New grades 11-12 curriculum helps students reach their potential

Rob Fleming

STUDENTS entering grades 11 and 12 in September will have more new courses and personalized learning opportunities than ever, making sure future graduates are on a path to success.

“The exciting changes we are making today will help ensure that all kids graduate with the skills, competencies and attitudes they need to adapt and thrive in the ever-changing careers of tomorrow,” said Rob Fleming, Minister of Education. “In addition to completing our K-12 curriculum redesign process with the implementation of grades 11 and 12 this school year, we are also rolling out a modernized graduation program that will give students unprecedented opportunities to explore where they want to go in life to build bright futures for themselves and their families.”

B.C.’s new K-12 curriculum is personalized and flexible, and focuses on the core competencies of critical thinking, communication, and social and personal responsibility, to help students succeed in a rapidly changing world. It was redesigned in collaboration with more than 300 B.C. and Yukon educators and academic specialists.

The Province’s efforts to implement a generational change in curriculum and assessment, while achieving some of the world’s best student outcomes, was recently showcased to education leaders from around the globe at the Organisation for Economic Co-operation and Development Future of Education and Skills 2030 Project meeting held in Vancouver in May 2019.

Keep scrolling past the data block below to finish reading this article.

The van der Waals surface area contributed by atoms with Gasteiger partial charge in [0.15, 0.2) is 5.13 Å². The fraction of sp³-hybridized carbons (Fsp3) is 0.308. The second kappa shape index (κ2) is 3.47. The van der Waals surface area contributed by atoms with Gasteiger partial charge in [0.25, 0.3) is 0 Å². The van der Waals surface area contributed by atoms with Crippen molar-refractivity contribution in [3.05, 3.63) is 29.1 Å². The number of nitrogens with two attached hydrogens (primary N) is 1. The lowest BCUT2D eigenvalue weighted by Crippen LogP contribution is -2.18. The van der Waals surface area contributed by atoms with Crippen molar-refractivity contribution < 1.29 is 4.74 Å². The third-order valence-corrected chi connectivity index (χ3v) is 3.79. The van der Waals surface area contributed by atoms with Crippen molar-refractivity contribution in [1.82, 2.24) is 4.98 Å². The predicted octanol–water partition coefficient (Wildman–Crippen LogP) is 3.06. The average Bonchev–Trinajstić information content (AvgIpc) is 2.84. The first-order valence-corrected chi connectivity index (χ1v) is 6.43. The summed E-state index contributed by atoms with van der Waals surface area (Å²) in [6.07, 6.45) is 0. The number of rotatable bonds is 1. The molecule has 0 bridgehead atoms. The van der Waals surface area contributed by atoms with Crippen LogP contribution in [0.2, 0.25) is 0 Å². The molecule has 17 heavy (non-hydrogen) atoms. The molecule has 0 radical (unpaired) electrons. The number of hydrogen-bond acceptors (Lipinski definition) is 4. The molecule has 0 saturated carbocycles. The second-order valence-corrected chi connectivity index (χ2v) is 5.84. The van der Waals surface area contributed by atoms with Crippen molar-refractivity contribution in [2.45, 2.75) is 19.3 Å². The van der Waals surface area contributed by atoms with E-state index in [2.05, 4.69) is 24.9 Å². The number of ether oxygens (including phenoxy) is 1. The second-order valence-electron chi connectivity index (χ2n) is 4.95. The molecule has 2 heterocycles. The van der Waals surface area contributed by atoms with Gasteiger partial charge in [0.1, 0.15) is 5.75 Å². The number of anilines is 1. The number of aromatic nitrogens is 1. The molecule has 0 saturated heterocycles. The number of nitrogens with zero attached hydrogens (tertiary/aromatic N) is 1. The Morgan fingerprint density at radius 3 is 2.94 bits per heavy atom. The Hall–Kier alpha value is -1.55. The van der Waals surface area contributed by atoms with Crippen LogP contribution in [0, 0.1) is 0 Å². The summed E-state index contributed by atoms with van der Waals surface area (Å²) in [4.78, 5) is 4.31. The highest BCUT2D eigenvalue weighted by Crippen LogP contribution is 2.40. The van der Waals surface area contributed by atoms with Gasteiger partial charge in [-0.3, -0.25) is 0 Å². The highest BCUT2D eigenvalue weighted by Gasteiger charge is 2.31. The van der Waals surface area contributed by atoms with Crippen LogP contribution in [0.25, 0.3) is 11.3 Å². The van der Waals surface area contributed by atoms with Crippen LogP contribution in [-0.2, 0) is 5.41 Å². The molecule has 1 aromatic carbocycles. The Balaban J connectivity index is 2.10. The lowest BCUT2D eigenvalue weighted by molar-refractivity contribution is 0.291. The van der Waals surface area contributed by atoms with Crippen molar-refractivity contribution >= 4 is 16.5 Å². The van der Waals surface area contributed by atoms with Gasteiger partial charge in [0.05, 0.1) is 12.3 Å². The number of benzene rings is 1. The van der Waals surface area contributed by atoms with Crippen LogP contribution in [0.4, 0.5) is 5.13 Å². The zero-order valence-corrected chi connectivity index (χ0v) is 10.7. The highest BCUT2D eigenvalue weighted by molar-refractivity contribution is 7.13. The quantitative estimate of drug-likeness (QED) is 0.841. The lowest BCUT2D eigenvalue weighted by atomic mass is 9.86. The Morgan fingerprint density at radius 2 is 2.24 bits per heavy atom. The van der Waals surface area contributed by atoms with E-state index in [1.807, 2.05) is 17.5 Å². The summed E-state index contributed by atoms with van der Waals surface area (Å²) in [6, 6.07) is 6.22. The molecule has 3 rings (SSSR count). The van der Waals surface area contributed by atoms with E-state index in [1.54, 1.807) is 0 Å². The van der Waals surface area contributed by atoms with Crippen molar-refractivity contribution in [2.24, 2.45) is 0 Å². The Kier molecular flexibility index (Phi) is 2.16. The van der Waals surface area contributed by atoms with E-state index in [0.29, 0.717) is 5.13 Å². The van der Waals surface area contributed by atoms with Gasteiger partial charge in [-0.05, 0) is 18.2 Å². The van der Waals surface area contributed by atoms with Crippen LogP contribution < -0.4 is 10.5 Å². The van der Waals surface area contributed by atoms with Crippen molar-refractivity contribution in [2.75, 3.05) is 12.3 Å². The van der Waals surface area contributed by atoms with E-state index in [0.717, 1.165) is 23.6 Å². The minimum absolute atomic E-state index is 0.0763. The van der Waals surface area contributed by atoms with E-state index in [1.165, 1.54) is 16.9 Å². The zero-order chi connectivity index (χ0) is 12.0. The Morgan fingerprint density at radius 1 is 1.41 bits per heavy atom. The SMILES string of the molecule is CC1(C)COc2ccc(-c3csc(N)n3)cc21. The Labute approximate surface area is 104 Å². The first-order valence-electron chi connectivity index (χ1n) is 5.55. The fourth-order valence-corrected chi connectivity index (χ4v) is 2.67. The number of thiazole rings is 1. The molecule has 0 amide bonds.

Under the new graduation program, students can develop the skills that post-secondary institutions and future employers are looking for, like creative, analytical, entrepreneurial and leadership skills. New course options exist for students in a range of areas, including environmental science, computational skills, engineering, robotics, digital media and arts.

The modernized graduation program also requires students to complete two new career education courses and an in-depth project that offer opportunities for more hands-on, real-world learning. This will provide students with career-life exploration opportunities, allowing the development of useful tools for their chosen path, whether it’s college, university, trades training and, ultimately, the workforce.

In partnership with the First Nations Education Steering Committee, Métis Nation BC and the British Columbia Teachers’ Federation, the ministry is also working on two new resources for teachers to support increased integration of Indigenous knowledge, perspectives and content in K-12 classrooms. Working collaboratively with local Indigenous communities to create resources and bring local Indigenous knowledge and perspectives into the classroom is also addressed. In addition, a number of Indigenous-focused courses are among the range of new courses from which students can choose.

Teachers will also be supported with new resources that have been developed to help with the implementation of the new curriculum. The Ministry of Education worked with teachers and key education partners to create resources to help teachers deliver the redesigned physical and health education curriculum with guides for elementary and secondary teachers. These guides, along with a curated list of existing resources, will provide teachers with a variety of instructional suggestions and tips for teaching important health topics, such as consent, stress and anxiety, safe sex, mental health stigma, cyberbullying and online safety.